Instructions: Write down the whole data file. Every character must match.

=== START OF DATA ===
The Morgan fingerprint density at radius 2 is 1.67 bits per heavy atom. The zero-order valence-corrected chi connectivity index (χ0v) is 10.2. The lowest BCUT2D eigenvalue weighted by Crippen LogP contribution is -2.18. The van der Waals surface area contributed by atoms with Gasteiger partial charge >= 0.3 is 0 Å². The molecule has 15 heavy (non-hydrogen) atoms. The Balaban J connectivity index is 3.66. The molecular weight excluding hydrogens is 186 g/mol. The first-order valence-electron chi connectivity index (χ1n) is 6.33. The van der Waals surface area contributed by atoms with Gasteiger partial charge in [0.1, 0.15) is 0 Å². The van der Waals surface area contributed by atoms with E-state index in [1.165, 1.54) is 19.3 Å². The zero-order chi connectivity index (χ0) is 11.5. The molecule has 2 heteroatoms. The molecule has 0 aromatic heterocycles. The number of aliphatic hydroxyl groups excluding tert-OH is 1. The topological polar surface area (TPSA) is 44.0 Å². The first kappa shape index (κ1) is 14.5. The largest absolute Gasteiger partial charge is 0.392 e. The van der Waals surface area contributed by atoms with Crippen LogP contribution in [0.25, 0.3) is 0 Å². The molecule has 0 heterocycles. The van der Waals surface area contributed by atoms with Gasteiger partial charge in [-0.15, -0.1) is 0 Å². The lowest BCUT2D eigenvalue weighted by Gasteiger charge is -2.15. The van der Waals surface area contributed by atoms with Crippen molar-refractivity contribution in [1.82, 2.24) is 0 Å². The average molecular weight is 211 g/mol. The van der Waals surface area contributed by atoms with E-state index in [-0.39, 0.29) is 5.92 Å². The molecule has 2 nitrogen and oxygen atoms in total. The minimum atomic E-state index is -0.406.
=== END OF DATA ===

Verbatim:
The Morgan fingerprint density at radius 2 is 1.67 bits per heavy atom. The zero-order valence-corrected chi connectivity index (χ0v) is 10.2. The lowest BCUT2D eigenvalue weighted by Crippen LogP contribution is -2.18. The van der Waals surface area contributed by atoms with Gasteiger partial charge >= 0.3 is 0 Å². The molecule has 15 heavy (non-hydrogen) atoms. The Balaban J connectivity index is 3.66. The molecular weight excluding hydrogens is 186 g/mol. The first-order valence-electron chi connectivity index (χ1n) is 6.33. The van der Waals surface area contributed by atoms with Gasteiger partial charge in [0.1, 0.15) is 0 Å². The van der Waals surface area contributed by atoms with E-state index in [1.165, 1.54) is 19.3 Å². The zero-order chi connectivity index (χ0) is 11.5. The molecule has 2 heteroatoms. The molecule has 0 aromatic heterocycles. The number of aliphatic hydroxyl groups excluding tert-OH is 1. The topological polar surface area (TPSA) is 44.0 Å². The first kappa shape index (κ1) is 14.5. The largest absolute Gasteiger partial charge is 0.392 e. The van der Waals surface area contributed by atoms with Crippen LogP contribution in [0.25, 0.3) is 0 Å². The molecule has 0 heterocycles. The van der Waals surface area contributed by atoms with Gasteiger partial charge in [-0.15, -0.1) is 0 Å². The lowest BCUT2D eigenvalue weighted by Gasteiger charge is -2.15. The van der Waals surface area contributed by atoms with Crippen molar-refractivity contribution in [1.82, 2.24) is 0 Å². The average molecular weight is 211 g/mol. The van der Waals surface area contributed by atoms with E-state index in [-0.39, 0.29) is 5.92 Å². The molecule has 2 nitrogen and oxygen atoms in total. The minimum atomic E-state index is -0.406.